In cities as old as Naples, residents have become used to unearthing classical Roman treasures, antiquated cisterns and other historic artefacts underneath their homes when it comes time to renovate.
More unexpected, however, was the accidental rediscovery in 2005 – when government geologists were checking the conditions of some quarries beneath the Monte di Dio neighbourhood – of an impressive underground network of ancient passageways, curiously filled with vintage cars and forgotten World War II relics, 150m below the Piazza del Plebiscito.
Constructed in 1853, the multilevel, 1,022sqm Bourbon tunnel network – today known as the Galleria Borbonica – was built by Ferdinand II of Bourbon, who, fearful of a revolution, needed a subterranean passageway large enough for troops and horses to travel from the Royal Palace to the military barracks.
Later, beginning in the 1930s, the tunnels were used as a warehouse for impounded and contraband vehicles since there was little available space in the tightly packed city. The passageways and cavernous chambers finally served as an air raid shelter during World War II, before being sealed off in the early 1950s to be forgotten forever.
But in 2012, Tonino Persico, a 90-year-old survivor who remembered hiding down here during the war, contacted Neapolitan geologist Gianluca Minin, who was leading the excavation of the rest of the tunnels, to alert him to the existence of a bomb shelter below the Palazzo Serra di Cassano, a palace behind the Piazza del Plebiscito.
It took three years for Minin and his team to clean the area of debris, but in December 2015, the Galleria Borbonica museum launched the deeply affecting Via delle Memorie tour that commemorates the lives of those who sought refuge here.
Paolo Sola, one of the founding members of the Galleria Borbonica museum, led me through the dimly lit tunnels. The stale air was impregnated with a malodorous blend of must, decay and, in places, even urine. As we walked on the hard-packed dirt, we passed small alcoves piled with battery-operated lanterns, shovels and other digging and surveying equipment – there was clearly still a lot of excavation work going on. Other times the labyrinth of tunnels would branch off into narrow stone corridors, which had once carried water from the palace’s cisterns.
Eventually we descended another stairway and came to the old air raid shelter. During the war, the stairways were unlit and, given the frenzy of the crowds, there was no guarantee one would get down safely.
One survivor, Professor Aldo De Gioia, who I’d previously met at Napoli Sotterranea, another underground museum and former air raid shelter, had told me about a tragic episode he still vividly recalled.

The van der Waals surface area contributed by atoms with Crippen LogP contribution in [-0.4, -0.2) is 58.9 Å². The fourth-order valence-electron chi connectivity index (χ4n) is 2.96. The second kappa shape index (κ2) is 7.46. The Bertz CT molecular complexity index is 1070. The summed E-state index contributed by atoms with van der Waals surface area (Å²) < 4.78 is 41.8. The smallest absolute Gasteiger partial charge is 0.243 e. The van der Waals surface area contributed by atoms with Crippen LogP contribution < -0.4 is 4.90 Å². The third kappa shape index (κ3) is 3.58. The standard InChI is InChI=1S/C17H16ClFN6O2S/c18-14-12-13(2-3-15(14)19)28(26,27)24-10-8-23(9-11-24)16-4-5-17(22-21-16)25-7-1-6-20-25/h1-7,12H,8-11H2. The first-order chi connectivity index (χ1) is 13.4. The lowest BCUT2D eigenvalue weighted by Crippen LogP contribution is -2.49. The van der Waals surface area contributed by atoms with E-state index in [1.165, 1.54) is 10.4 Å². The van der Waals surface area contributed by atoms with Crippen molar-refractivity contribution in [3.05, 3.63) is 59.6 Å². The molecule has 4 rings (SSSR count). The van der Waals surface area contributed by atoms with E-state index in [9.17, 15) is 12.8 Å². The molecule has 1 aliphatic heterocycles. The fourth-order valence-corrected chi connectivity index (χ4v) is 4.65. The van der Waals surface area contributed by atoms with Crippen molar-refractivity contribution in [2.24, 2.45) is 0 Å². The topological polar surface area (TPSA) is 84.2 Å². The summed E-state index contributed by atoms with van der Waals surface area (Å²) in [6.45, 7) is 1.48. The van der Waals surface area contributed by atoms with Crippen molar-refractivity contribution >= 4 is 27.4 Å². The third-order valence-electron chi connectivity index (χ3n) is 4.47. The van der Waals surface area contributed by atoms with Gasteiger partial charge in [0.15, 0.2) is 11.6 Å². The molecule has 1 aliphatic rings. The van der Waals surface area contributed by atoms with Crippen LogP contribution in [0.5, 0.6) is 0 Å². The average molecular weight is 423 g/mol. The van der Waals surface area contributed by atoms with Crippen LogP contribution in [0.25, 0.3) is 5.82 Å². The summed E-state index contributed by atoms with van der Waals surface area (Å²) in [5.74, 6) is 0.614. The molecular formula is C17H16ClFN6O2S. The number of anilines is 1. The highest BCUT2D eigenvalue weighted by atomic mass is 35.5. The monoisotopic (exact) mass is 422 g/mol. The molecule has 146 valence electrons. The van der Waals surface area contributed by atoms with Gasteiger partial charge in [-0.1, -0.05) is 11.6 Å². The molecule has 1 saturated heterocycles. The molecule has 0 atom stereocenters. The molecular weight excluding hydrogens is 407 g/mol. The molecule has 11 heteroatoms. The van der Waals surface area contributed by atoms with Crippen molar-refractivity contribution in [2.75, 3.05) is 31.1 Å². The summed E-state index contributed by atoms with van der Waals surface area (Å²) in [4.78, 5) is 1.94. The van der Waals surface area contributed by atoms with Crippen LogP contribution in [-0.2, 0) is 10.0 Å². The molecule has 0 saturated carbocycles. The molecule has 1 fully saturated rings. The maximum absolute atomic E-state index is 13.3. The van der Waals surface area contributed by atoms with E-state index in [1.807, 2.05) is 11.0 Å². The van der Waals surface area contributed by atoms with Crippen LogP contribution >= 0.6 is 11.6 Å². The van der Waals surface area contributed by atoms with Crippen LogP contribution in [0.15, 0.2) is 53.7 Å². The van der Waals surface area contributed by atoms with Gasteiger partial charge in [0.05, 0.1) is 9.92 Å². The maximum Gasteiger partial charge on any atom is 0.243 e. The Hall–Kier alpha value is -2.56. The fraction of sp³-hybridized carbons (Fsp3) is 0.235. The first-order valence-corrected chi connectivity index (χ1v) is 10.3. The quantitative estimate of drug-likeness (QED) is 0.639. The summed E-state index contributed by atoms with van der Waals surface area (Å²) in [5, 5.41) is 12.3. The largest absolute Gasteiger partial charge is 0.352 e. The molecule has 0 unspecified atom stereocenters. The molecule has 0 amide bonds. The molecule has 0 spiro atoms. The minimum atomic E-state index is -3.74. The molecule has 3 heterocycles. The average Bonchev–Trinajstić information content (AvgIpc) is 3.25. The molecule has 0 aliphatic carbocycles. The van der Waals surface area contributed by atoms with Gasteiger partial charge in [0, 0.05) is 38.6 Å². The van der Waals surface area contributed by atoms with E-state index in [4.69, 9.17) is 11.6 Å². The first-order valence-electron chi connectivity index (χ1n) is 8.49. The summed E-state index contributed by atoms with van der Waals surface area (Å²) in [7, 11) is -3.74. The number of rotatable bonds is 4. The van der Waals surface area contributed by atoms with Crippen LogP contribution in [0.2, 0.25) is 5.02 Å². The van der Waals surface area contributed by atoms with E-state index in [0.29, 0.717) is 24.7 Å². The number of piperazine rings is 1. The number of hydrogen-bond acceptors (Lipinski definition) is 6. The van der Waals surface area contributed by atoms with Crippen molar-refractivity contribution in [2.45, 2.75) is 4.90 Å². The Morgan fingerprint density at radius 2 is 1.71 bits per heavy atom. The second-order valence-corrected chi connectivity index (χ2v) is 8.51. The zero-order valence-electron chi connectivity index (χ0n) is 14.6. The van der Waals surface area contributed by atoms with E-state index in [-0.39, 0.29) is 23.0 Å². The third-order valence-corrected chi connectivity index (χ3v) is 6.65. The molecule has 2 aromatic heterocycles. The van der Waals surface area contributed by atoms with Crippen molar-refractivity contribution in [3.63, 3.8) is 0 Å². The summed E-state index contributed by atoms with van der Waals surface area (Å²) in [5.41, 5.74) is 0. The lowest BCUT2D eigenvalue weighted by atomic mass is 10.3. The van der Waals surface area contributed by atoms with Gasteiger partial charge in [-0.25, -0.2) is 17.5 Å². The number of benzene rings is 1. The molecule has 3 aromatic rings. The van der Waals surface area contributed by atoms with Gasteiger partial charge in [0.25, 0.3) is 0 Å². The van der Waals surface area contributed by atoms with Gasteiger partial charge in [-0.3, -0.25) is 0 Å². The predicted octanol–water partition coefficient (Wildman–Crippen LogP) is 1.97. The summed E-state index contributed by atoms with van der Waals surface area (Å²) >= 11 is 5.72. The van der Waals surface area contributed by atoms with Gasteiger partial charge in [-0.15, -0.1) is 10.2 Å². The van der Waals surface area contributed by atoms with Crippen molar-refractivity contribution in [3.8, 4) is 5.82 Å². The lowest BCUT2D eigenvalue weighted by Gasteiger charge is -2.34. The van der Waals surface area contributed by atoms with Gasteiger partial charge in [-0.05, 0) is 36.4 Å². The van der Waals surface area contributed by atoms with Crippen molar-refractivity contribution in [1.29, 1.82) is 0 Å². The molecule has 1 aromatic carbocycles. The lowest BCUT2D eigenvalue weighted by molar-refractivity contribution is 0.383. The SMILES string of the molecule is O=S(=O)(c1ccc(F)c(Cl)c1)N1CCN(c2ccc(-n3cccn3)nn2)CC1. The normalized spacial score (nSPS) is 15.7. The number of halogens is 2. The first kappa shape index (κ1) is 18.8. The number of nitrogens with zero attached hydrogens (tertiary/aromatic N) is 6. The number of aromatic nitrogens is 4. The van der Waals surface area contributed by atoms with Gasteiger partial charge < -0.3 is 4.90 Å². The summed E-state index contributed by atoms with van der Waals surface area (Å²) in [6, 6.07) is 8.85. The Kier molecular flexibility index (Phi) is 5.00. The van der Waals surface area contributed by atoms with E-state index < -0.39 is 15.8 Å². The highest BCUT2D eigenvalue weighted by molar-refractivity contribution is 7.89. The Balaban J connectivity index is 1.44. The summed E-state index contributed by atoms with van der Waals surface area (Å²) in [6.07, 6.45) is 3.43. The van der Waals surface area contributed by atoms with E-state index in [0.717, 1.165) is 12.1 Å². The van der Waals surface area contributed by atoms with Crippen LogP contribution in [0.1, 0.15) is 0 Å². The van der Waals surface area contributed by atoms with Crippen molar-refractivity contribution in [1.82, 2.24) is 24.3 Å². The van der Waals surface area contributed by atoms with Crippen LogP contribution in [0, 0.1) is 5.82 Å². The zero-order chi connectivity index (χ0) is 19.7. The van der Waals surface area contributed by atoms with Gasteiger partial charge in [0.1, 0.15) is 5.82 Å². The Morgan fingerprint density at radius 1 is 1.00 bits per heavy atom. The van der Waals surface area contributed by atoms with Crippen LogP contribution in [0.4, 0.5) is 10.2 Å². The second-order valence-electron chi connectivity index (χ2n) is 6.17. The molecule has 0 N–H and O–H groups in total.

“I knew a girl, a beautiful girl called Edina, with brown hair and green eyes, who, in the rush to get to the shelter, was thrown down the stairs and trampled to death.”
De Gioia, now a spirited octogenarian, had been just eight years old at the time.
Sola asked if I wanted to listen to the air raid siren. I did. Hearing a siren in a film is one thing, but hearing that same haunting and very real sound in a bomb shelter made my chest tighten and filled me with a sense of dread.
“When enemy planes were sighted from Salerno and the islands of Ischia and Capri, the siren would be sounded three times,” he explained. “This meant that the planes were on their way and that residents had about 15 minutes to get down into the shelters. Over here is the phone that was used by the person responsible for communications,” he said, pointing to an old wind-up telephone hanging on a wall.
I noticed an old ampoule and rusted needle that had been found during excavations on display. According to Sola, many people had been wounded above ground or as they fled down the stairs to the shelter. Doctors tried to care for them the best they could in the small space that passed for an infirmary, but there were few medicines available.
Many would have also been ill and malnourished as the port and railroads had been bombed and the food that came in by truck went straight to the black market. The aqueduct had been blown up, so there was no clean water, and the electrical supply had been cut off; down below, the refugees were forced to rely on weak DC battery power.
Tragically, thousands of Neapolitans lost their homes to the bombs and needed to live in the shelters indefinitely. A dozen or so steps away from the infirmary were the toilets, separated from the showers and sinks by a cement partition. Adjoining this space was a large semi-enclosed area with three walls, where people slept. Now, a few thin mattresses were spread out for exposition purposes.
When researchers started excavating the tunnels, they found portable stoves, rusted tin pitchers and blackened pots, flattened doll carriages, mouldy furniture and other evidence of people trying to make some semblance of a life in the darkness and bone-chilling dampness. The poignancy of their suffering was palpable.
But life was not always bleak. While the women and men unable to fight shared their worry and grief for their husbands, fathers and brothers on the front, the children found ways to pass the time.
“We played games together,” said De Gioia. “We played hide and seek, but you could get lost down there.”
He remembered the barber who shaved men’s beards. “Normally he charged five lira, but when we were down in the shelter he would charge double!”
“Sometimes, someone would sing [the classical Neapolitan song] O Sole mio,” he remembered, wistfully.
In a soft, melodious voice, perfectly on key, De Gioia sang the first two verses of the chorus.
“Song is a good release for sorrow,” the survivor said.
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